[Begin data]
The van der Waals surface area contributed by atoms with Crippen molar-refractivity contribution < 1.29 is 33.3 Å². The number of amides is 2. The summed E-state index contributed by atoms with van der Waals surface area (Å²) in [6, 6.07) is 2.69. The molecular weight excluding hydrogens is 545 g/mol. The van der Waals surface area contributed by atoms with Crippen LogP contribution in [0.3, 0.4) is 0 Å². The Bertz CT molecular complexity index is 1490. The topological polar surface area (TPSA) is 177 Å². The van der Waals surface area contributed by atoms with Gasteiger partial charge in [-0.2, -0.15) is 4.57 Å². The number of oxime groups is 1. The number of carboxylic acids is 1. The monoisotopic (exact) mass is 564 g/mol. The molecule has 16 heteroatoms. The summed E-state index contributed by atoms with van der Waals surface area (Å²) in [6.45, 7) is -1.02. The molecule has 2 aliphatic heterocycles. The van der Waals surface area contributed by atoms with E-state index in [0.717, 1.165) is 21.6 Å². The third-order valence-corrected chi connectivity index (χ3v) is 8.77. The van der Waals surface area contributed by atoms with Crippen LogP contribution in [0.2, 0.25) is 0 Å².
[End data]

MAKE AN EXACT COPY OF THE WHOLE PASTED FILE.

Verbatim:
The van der Waals surface area contributed by atoms with Crippen molar-refractivity contribution < 1.29 is 33.3 Å². The number of amides is 2. The summed E-state index contributed by atoms with van der Waals surface area (Å²) in [6, 6.07) is 2.69. The molecular weight excluding hydrogens is 545 g/mol. The van der Waals surface area contributed by atoms with Crippen LogP contribution in [0.3, 0.4) is 0 Å². The Bertz CT molecular complexity index is 1490. The topological polar surface area (TPSA) is 177 Å². The van der Waals surface area contributed by atoms with Gasteiger partial charge in [-0.2, -0.15) is 4.57 Å². The number of oxime groups is 1. The number of carboxylic acids is 1. The monoisotopic (exact) mass is 564 g/mol. The molecule has 16 heteroatoms. The summed E-state index contributed by atoms with van der Waals surface area (Å²) in [6.45, 7) is -1.02. The molecule has 2 aliphatic heterocycles. The van der Waals surface area contributed by atoms with E-state index in [0.717, 1.165) is 21.6 Å². The third-order valence-corrected chi connectivity index (χ3v) is 8.77. The van der Waals surface area contributed by atoms with Crippen LogP contribution in [0.2, 0.25) is 0 Å².